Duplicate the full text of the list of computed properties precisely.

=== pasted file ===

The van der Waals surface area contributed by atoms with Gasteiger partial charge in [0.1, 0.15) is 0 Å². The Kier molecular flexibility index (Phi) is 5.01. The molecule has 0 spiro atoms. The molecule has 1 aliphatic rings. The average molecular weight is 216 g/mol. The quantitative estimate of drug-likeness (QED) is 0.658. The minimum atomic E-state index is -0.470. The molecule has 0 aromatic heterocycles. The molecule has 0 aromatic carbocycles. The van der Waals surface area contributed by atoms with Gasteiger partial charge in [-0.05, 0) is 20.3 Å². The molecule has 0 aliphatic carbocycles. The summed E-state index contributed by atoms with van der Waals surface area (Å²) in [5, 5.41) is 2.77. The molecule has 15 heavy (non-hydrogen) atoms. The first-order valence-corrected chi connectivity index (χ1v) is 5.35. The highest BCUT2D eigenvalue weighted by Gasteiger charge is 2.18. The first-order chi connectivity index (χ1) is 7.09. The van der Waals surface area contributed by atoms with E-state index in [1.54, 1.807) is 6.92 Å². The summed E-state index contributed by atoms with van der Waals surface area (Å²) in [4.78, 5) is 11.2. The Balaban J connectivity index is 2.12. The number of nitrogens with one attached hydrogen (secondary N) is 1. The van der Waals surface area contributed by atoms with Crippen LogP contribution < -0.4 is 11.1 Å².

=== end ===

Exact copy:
The van der Waals surface area contributed by atoms with Gasteiger partial charge in [0.1, 0.15) is 0 Å². The Kier molecular flexibility index (Phi) is 5.01. The molecule has 0 spiro atoms. The molecule has 1 aliphatic rings. The average molecular weight is 216 g/mol. The quantitative estimate of drug-likeness (QED) is 0.658. The minimum atomic E-state index is -0.470. The molecule has 0 aromatic heterocycles. The molecule has 0 aromatic carbocycles. The van der Waals surface area contributed by atoms with Gasteiger partial charge in [-0.05, 0) is 20.3 Å². The molecule has 0 aliphatic carbocycles. The summed E-state index contributed by atoms with van der Waals surface area (Å²) in [5, 5.41) is 2.77. The molecule has 15 heavy (non-hydrogen) atoms. The first-order valence-corrected chi connectivity index (χ1v) is 5.35. The highest BCUT2D eigenvalue weighted by Gasteiger charge is 2.18. The first-order chi connectivity index (χ1) is 7.09. The van der Waals surface area contributed by atoms with E-state index in [1.54, 1.807) is 6.92 Å². The summed E-state index contributed by atoms with van der Waals surface area (Å²) in [4.78, 5) is 11.2. The Balaban J connectivity index is 2.12. The number of nitrogens with one attached hydrogen (secondary N) is 1. The van der Waals surface area contributed by atoms with Crippen LogP contribution < -0.4 is 11.1 Å².